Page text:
Originally Posted by EffBee
I’m not an engineer and I don’t play one on TV. But this is what I’ve culled from years of reading about the subject of uneven tire wear. And if I’m full of bull, one of our resident smarter people (of which we’re blessed with many) will tell me so. Gently, please.

Your 4 degree relative difference in lean angle breaks down with superelevated road surfaces. Most horizontal curves with design speeds that result in lean angles of 30 degrees should be superelevated. Maximum superelevation is generally about 8% and is consistent across both lanes once through the transition. The transition from normal crown to superelevation varies, but generally half to 2/3rds of the transition happens prior to the point of curvature and thus the slope differential across the two lanes is gone prior to entering the corner.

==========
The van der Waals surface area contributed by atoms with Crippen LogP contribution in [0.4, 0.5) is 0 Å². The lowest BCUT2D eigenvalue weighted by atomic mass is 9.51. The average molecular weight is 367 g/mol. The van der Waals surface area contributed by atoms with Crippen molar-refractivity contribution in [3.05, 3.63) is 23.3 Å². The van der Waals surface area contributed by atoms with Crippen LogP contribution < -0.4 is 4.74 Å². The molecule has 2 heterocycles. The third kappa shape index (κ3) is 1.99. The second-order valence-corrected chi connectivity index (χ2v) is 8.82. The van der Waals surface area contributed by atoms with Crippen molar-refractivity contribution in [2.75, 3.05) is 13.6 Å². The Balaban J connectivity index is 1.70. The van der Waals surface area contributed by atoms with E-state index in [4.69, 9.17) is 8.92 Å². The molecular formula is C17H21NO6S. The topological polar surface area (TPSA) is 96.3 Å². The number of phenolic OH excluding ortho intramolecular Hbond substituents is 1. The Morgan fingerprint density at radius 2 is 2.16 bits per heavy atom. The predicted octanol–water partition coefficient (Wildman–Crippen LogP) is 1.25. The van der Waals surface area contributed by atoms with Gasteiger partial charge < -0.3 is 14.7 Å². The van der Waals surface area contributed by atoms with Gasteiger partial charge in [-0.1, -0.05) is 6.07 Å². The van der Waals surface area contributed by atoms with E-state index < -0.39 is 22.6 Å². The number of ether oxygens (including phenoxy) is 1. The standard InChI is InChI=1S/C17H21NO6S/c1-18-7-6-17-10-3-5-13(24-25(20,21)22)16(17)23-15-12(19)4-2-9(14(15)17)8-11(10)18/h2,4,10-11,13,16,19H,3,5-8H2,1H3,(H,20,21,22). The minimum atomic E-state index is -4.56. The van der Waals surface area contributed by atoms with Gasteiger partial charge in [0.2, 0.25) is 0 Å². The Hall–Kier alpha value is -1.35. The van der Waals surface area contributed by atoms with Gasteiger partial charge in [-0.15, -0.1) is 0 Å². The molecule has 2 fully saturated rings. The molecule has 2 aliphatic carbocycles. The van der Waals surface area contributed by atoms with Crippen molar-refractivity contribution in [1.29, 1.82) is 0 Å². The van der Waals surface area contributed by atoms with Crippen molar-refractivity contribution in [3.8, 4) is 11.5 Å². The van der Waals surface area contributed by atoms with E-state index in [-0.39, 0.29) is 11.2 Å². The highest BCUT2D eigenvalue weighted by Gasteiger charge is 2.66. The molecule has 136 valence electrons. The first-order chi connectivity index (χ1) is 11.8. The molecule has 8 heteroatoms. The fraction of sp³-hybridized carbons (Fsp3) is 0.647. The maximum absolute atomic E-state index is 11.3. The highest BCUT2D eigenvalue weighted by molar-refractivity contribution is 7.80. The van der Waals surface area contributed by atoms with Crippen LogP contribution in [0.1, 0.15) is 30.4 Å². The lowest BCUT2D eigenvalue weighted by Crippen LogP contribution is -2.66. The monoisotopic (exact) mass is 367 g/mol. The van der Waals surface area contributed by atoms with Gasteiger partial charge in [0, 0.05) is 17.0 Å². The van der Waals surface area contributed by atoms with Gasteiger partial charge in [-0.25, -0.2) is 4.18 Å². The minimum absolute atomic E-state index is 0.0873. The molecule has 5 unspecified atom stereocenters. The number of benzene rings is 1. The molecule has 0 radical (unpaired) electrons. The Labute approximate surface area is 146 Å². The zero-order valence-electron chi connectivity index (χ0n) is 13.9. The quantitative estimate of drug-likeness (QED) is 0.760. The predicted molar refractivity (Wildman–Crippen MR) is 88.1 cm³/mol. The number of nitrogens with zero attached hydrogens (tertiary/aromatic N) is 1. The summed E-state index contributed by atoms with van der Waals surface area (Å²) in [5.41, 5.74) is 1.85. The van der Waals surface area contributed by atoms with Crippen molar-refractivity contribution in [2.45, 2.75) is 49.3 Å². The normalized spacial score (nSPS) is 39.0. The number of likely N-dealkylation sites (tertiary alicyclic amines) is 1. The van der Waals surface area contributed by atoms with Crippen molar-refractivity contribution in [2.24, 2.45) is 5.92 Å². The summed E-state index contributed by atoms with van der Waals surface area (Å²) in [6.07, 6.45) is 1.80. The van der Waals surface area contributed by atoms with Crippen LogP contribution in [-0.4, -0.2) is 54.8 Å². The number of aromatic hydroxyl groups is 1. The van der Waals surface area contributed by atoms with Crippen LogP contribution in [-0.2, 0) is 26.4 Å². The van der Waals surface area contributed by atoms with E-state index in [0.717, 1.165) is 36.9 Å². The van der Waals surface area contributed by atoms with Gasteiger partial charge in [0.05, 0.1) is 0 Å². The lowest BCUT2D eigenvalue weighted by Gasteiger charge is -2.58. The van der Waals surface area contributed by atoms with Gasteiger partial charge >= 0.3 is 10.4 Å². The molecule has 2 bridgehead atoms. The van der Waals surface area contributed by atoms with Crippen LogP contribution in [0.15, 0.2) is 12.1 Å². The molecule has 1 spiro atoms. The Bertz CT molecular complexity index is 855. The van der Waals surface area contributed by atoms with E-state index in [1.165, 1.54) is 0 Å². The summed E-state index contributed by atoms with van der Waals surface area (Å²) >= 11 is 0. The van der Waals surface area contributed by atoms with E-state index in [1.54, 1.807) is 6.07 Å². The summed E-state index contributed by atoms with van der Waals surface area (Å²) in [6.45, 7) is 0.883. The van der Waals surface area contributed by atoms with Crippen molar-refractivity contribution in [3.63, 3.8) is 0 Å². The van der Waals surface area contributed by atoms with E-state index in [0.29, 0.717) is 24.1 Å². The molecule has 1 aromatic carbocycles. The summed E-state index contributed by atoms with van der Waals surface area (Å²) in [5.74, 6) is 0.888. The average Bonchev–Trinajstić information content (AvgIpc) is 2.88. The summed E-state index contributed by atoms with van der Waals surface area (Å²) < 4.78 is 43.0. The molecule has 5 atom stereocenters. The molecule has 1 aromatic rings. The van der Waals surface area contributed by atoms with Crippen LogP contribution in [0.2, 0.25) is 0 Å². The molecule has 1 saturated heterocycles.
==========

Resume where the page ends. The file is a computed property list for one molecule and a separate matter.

Federally funded roads to include most state routes should be following the AASHTO guidelines regarding superelevation. Local and county roads are certainly less consistent.

'08 GSA
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